• •Establishing a National Foster Care Services Corps to help communities that have a large number of job openings find qualified workers;
  • •Using federal funding for states to provide bonuses for child welfare workers who serve for 5, 10, 20, etc. years of service;
  • •Encouraging states to include actual foster care youth in child welfare workforce trainings.25


          Similarly, in the introduction to The Future of Children special issue on foster care, the authors recommend a federal loan forgiveness program for social work students. As with established loan forgiveness programs in other disciplines (e.g., health professionals who participate in health disparities research; lawyers who practice public interest law), students who graduate and work for a child welfare agency for a specific amount of time would have their loans forgiven.26


Encourage States to Provide Care Until Age 21


            As reviewed in the introduction, youth whoage out of foster care at age 18 show significantnegative outcomes, as compared to nationallyrepresentative samples of their peers.



          Recent legislation has begun to address thisissue. The Fostering Connections to Success andIncreasing Adoptions Act of 2008 amends TitleIV-E of the Social Security Act to give states theoption of covering children in foster care, as wellas certain children in an adoption or guardianshipplacement, after age 18 (for full text, see

          Using data from the Midwest Studydescribed in the introduction, Courtney and col-leagues “find strong evidence that allowing fosteryouth to remain in care past age 18 promotes thepursuit of higher education, and more qualifiedevidence that extending care may increase earn-ings and delay pregnancy” (p. 2). For example,67% of 19-year-olds who were still in care wereenrolled in a school or training program, com-pared to 31% for those who were not in care.Furthermore, 37% of the 19-year-olds still in carewere enrolled in a two- or four-year college, com-pared to 12% for those not in care. Young womenwho remained in care were also 38% less likelyto become pregnant by age 19.27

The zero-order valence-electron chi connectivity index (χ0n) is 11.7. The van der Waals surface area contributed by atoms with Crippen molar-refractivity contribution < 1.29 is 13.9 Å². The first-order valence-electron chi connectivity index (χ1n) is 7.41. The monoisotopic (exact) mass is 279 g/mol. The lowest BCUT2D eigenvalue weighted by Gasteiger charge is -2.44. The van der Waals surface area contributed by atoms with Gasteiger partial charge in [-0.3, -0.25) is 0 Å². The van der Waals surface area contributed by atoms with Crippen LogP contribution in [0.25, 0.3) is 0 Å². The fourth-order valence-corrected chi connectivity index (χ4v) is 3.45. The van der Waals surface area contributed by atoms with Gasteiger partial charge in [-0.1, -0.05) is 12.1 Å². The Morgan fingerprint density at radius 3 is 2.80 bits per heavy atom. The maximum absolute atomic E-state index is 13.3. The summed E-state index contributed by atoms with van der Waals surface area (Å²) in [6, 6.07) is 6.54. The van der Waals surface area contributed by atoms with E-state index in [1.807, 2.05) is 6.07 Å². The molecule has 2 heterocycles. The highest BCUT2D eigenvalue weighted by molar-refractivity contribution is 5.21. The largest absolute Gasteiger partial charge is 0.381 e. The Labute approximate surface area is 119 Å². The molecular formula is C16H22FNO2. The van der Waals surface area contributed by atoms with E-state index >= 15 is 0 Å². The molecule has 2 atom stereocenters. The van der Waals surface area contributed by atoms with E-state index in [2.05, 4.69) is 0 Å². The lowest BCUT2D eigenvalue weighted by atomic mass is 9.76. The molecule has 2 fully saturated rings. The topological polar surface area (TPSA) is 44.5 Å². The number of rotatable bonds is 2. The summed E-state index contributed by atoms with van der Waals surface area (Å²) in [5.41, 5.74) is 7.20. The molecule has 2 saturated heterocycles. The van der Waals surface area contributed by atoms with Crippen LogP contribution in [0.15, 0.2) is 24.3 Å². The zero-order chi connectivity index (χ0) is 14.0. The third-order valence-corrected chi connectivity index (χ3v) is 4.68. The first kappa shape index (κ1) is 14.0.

There is also a cost-benefit argument to bemade for extending care to age 21. According toAmy Dworsky of Chapin Hall, the average annu-al cost in Illinois of extending foster care to age21 is $38,000 per youth. However, the averageincrease in lifetime earnings that can be expectedfrom youth remaining in care and completingpost-secondary education is $72,000. This trans-lates to a 2:1 benefit-to-cost ratio.28


Focus on Permanency 


          The passage of the Adoption and SafeFamilies Act of 1997 (ASFA) increased the focuson permanency for children; that is, achievingreunification or adoption for children in a timelyfashion. The landmark report from the PewCommission on Foster Care states permanency as one of the guiding principles of its work: “Allchildren must have safe, permanent families inwhich their physical, emotional and social needsare met” (p. 12).29



         Agencies need to adopt programs and prac-tices that promote permanency. For example, researchers at Chapin Hall recently evaluated theLegal Aid’s Foster Children’s Project (FCP) in Palm Beach County, FL. The program was designed to expedite the exit of children to permanency (reunification or adoption) by providinglegal representation to those aged three and underthat entered shelter care. The evaluation found that children who were represented by FCP exitedto permanency at a much higher rate than chil-dren not represented by FCP.30

INDENTFollowing the model of the cost-benefit analysis described above related to keeping chil-dren in care until age 21, there also needs to bemore research demonstrating the true cost savingswhen a child finds permanency as compared toaging out.